Last edited by mac; 05-19-06 at 08:45 PM.

  11. #11
    Vanned. worker4youth's Avatar
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    Quote Originally Posted by mac
    However, I was told that Mexicans were setting up businesses renting out real junker bikes for < $10 so people could just cruise all the way to the front of the line.
    What the heck? What would they do with their cars?

  12. #12
    mac
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    Quote Originally Posted by worker4youth
    What the heck? What would they do with their cars?
    Dude, people would park in the US and walk across the border. Coming back, it would be a long wait in line so the Mexicans rented out junkers. Sux for guys like us in our full gear and touring bike - obviously we were the ones the border bike lane was intended for.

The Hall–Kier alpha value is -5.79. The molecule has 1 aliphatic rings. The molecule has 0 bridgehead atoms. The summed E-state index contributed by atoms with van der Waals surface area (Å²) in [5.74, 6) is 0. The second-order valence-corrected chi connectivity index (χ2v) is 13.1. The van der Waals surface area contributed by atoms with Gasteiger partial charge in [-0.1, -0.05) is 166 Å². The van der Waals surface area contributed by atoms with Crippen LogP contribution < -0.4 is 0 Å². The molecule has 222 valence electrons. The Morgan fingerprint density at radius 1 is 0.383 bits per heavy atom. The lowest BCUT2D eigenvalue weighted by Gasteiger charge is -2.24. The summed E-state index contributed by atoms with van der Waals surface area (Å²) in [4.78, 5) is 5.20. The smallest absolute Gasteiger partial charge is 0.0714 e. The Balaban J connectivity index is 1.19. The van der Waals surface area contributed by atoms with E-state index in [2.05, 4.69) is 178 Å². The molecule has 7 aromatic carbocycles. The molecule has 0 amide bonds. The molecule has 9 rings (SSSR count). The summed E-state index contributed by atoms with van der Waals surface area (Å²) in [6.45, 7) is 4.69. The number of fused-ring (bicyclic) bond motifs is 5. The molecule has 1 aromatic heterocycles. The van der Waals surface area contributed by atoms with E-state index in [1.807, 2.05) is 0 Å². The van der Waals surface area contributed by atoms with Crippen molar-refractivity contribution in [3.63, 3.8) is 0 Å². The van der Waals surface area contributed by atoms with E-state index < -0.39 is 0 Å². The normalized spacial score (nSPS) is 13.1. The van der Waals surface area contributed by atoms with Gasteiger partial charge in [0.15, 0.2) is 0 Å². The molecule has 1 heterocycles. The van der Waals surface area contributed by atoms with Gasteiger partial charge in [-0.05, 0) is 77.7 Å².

Yeah, yeah, yeah, I'm still unpacking. I'll post my pics tomorrow.

  13. #13
    mac
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    Here's the route I took down the coast following the Adventure Cycling Pacific Coast #5 map until Imperial Beach, then I hooked inland to cross into Mexico.

    • 4 days
    • 205.2 miles
    • 20:24 riding
    • 10 mph avg



    Last edited by mac; 05-21-06 at 10:50 PM.

  14. #14
    Guest
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    Funny stuff- but I'd take the same locks with me when I do a bike trip anyday. I'd rather have a bike with heavy locks than no bike at all.

    Koffee

  15. #15
    Desert Rat
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    I'm jealous! Nice tour! How do you like the Arkel panniers? I am thinking about getting some Arkel's for when I go on my first tour.

    How long did it take you to get in shape for this tour?
    Have I mentioned that I love riding my bikes?
    GT Timberline (1989), Home build (2012), Giant OCR3 (2007)

    Jack aka:makeitso

  16. #16
    mac